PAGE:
Purpose: Firms are increasingly required to make ethical choices when selecting suppliers for their supply chains, and the decisions often rest on individual purchasing managers within the firm. This study builds on the literature on ethical decision-making and the concept of decision frames to investigate the decision-making process of purchasing managers in financially distressed firms. Codes of Conduct (CoC) and how they are enforced (financial rewards and codified procedures for oversight) are studied in terms of their effectiveness in informing and guiding purchasing managers in their supplier selection decisions. Design/methodology/approach: Four sequential experiments were conducted with a total of 648 purchasing managers from manufacturing firms. Findings: The results indicate that purchasing managers in firms facing financial distress are more than four times more likely than purchasing managers in the control groups to select the less ethical supplier in favor of better operational performance. As a potential remedy, it is found that enforcing the firm's CoC help to counteract this tendency and increase ethical supplier selection decisions by 2.1- to 2.6-fold. However, CoC enforcement that invokes multiple conflicting decision frames simultaneously is more likely to impair than promote ethical supplier selection decisions, compared to situations where only one enforcement method is present. Originality/value: These findings develop an improved understanding of purchasers' decision-making processes and shed light on how to effectively use CoCs to guide these decisions.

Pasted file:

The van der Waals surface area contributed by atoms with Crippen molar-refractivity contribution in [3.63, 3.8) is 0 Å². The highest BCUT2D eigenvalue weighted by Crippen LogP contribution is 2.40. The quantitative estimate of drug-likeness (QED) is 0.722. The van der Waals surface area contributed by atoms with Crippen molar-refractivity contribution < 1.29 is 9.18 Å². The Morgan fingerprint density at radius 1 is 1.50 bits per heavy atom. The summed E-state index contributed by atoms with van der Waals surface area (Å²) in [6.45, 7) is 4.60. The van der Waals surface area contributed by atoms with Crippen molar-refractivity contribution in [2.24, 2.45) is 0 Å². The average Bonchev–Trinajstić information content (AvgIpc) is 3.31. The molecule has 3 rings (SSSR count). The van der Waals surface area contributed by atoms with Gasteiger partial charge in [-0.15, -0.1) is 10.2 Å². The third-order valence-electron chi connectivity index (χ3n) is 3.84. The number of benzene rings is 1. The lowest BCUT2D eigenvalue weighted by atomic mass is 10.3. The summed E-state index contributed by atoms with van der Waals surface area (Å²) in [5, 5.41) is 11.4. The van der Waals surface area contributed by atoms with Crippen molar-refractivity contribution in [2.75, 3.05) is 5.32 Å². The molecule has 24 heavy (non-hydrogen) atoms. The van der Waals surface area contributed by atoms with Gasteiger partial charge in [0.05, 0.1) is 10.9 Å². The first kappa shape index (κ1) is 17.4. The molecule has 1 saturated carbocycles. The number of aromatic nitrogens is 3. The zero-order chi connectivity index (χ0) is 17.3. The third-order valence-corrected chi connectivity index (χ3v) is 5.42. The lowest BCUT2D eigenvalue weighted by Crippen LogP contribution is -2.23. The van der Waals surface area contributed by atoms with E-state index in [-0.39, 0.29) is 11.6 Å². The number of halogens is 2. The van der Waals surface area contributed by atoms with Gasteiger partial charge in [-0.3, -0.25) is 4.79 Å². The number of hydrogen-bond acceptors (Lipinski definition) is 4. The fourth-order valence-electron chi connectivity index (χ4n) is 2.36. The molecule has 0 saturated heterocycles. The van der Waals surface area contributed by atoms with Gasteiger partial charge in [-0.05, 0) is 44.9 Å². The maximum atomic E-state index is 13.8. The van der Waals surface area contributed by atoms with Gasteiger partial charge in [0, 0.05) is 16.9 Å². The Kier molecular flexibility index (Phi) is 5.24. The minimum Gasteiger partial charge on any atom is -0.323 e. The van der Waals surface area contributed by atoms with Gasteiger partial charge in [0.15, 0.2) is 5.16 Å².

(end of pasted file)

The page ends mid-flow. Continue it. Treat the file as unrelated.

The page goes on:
|Revista||International Journal of Operations and Production Management|
|Estat de la publicació||Acceptada/en premsa - 2023|